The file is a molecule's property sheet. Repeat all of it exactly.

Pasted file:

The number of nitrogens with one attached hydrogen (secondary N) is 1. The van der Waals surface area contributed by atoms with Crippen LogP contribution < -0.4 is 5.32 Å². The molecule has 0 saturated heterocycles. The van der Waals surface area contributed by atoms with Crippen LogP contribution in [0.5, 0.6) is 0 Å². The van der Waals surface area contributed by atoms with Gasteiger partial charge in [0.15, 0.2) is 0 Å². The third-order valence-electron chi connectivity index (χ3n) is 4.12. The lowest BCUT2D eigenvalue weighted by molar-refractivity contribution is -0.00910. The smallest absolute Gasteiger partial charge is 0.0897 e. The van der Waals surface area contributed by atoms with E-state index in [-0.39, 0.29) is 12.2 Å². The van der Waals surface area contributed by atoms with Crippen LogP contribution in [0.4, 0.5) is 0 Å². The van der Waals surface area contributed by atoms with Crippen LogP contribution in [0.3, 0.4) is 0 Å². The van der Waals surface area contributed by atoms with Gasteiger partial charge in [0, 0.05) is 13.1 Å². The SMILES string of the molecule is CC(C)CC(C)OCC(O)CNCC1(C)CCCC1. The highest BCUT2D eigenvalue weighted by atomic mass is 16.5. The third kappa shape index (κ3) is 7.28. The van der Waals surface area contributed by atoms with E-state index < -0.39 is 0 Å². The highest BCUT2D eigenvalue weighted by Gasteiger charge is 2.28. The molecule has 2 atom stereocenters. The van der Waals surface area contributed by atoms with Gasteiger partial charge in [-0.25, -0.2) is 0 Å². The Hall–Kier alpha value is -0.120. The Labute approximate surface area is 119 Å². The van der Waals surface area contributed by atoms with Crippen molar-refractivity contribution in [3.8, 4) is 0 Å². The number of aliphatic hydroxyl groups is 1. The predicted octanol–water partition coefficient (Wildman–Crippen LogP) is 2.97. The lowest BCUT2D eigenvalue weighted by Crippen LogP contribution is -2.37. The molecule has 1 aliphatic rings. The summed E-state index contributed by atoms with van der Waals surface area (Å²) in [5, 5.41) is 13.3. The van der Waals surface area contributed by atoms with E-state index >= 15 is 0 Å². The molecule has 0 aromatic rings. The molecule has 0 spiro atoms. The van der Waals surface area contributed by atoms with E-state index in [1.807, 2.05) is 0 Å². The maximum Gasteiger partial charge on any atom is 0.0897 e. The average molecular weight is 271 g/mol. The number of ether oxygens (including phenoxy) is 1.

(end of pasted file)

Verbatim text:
The number of nitrogens with one attached hydrogen (secondary N) is 1. The van der Waals surface area contributed by atoms with Crippen LogP contribution < -0.4 is 5.32 Å². The molecule has 0 saturated heterocycles. The van der Waals surface area contributed by atoms with Crippen LogP contribution in [0.5, 0.6) is 0 Å². The van der Waals surface area contributed by atoms with Gasteiger partial charge in [0.15, 0.2) is 0 Å². The third-order valence-electron chi connectivity index (χ3n) is 4.12. The lowest BCUT2D eigenvalue weighted by molar-refractivity contribution is -0.00910. The smallest absolute Gasteiger partial charge is 0.0897 e. The van der Waals surface area contributed by atoms with E-state index in [-0.39, 0.29) is 12.2 Å². The van der Waals surface area contributed by atoms with Crippen LogP contribution in [0.4, 0.5) is 0 Å². The van der Waals surface area contributed by atoms with Crippen LogP contribution in [0.3, 0.4) is 0 Å². The van der Waals surface area contributed by atoms with Gasteiger partial charge in [0, 0.05) is 13.1 Å². The SMILES string of the molecule is CC(C)CC(C)OCC(O)CNCC1(C)CCCC1. The highest BCUT2D eigenvalue weighted by atomic mass is 16.5. The third kappa shape index (κ3) is 7.28. The van der Waals surface area contributed by atoms with E-state index < -0.39 is 0 Å². The highest BCUT2D eigenvalue weighted by Gasteiger charge is 2.28. The molecule has 2 atom stereocenters. The van der Waals surface area contributed by atoms with Gasteiger partial charge in [-0.25, -0.2) is 0 Å². The Hall–Kier alpha value is -0.120. The Labute approximate surface area is 119 Å². The van der Waals surface area contributed by atoms with Crippen molar-refractivity contribution in [3.8, 4) is 0 Å². The number of aliphatic hydroxyl groups is 1. The predicted octanol–water partition coefficient (Wildman–Crippen LogP) is 2.97. The lowest BCUT2D eigenvalue weighted by Crippen LogP contribution is -2.37. The molecule has 1 aliphatic rings. The summed E-state index contributed by atoms with van der Waals surface area (Å²) in [5, 5.41) is 13.3. The van der Waals surface area contributed by atoms with E-state index >= 15 is 0 Å². The molecule has 0 aromatic rings. The molecule has 0 spiro atoms. The van der Waals surface area contributed by atoms with E-state index in [1.807, 2.05) is 0 Å². The maximum Gasteiger partial charge on any atom is 0.0897 e. The average molecular weight is 271 g/mol. The number of ether oxygens (including phenoxy) is 1.